At least 80% of a horse’s diet should be forage, so the quality and content is very important. By getting the right mix of grass, the goal for your horse is to gain the majority of nutritional requirements from grazing, which of course is the most healthy and natural. To ensure paddocks have sufficient grazing all year round, the grass needs to include species that will complement each other throughout the growing season.


Common in equine pastures due to the nature of the hoof conformation. Compaction leads to stressed plants as the roots cannot access nutrients, water or air, all necessary to grow, leading to bare patches. Aerate the soil by sub soiling or using a soil slitter, avoid overstocking (1.5 acre/horse) and include species with deep roots that will help keep the soil aerated.

Pick up droppings, rotate grazing where possible and don’t graze grass right down to the ground. Look for bare spots that may be starting to develop that will allow weeds to start growing, especially Ragwort and Buttercups that are poisonous. Either spray or dig weeds out before they go to seed.

Remove all dead thatch in the base of the sward with a chain-harrow.  Overseed any bare patches. Roll paddocks to consolidate poached areas and loose soil. Shut up any paddocks that will be used for making hay. In gateway areas that are badly damaged, consider putting wood chip or gravel down.  Before buying fertiliser use the results from your soil test to understand which nutrients your soil needs for optimal health.  Delay nitrogen application if overseeding or reseeding, this will encourage the existing sward to outcompete out new seeds.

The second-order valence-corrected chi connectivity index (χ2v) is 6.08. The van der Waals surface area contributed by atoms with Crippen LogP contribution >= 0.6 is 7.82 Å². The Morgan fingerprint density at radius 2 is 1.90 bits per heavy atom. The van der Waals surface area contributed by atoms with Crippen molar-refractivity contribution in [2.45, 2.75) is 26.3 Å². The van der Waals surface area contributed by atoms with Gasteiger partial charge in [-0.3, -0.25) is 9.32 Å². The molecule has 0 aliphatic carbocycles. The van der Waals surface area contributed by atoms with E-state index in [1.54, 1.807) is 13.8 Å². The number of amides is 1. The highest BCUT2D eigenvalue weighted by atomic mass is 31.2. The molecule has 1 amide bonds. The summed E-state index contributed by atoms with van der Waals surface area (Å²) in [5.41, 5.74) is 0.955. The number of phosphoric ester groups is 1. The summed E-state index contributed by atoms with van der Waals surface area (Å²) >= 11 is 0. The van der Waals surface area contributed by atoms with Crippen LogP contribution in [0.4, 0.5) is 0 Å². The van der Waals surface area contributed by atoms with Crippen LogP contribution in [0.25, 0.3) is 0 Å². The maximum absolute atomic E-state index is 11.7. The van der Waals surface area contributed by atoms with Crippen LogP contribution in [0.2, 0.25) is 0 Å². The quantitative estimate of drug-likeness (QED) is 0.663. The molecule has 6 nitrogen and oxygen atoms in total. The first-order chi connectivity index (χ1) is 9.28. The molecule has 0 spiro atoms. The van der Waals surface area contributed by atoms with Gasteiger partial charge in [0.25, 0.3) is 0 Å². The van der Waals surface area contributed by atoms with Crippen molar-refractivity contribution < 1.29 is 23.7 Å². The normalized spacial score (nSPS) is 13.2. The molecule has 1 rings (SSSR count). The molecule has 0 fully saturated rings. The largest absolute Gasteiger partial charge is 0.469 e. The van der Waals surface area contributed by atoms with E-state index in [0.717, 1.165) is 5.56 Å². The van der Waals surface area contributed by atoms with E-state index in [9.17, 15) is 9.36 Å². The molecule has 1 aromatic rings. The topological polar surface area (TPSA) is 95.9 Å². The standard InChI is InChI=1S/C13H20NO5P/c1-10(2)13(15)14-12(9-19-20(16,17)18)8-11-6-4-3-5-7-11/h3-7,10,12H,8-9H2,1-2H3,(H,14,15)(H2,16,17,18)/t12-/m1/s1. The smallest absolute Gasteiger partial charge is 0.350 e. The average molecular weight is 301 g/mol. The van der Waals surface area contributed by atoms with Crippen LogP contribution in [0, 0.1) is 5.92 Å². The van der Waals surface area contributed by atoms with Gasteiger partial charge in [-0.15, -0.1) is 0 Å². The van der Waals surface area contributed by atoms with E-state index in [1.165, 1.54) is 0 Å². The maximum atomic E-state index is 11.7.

Continue to remove any weeds. Top the grass to remove stalky, rough areas (Don’t top Ragwort or Foxglove as these are palatable to horses when dried but also poisonous).

Keep an eye on drainage, ensuring paddocks don’t start to get waterlogged Continue to control Ragwort.

Rotate the paddocks if possible to avoid damage by poaching, using the best drained fields.  Carry out soil testing in Feb-March or Sept-Dec if its over 5 years since the last test.

You need to renovate the paddock when you have 30-50% weed species in the field, by either overseeding or reseeding. Keep a check on the soil status by testing it on average every 5 years: Target pH 6-6.5, Phosphorus (P) 2, Potassium (K) 2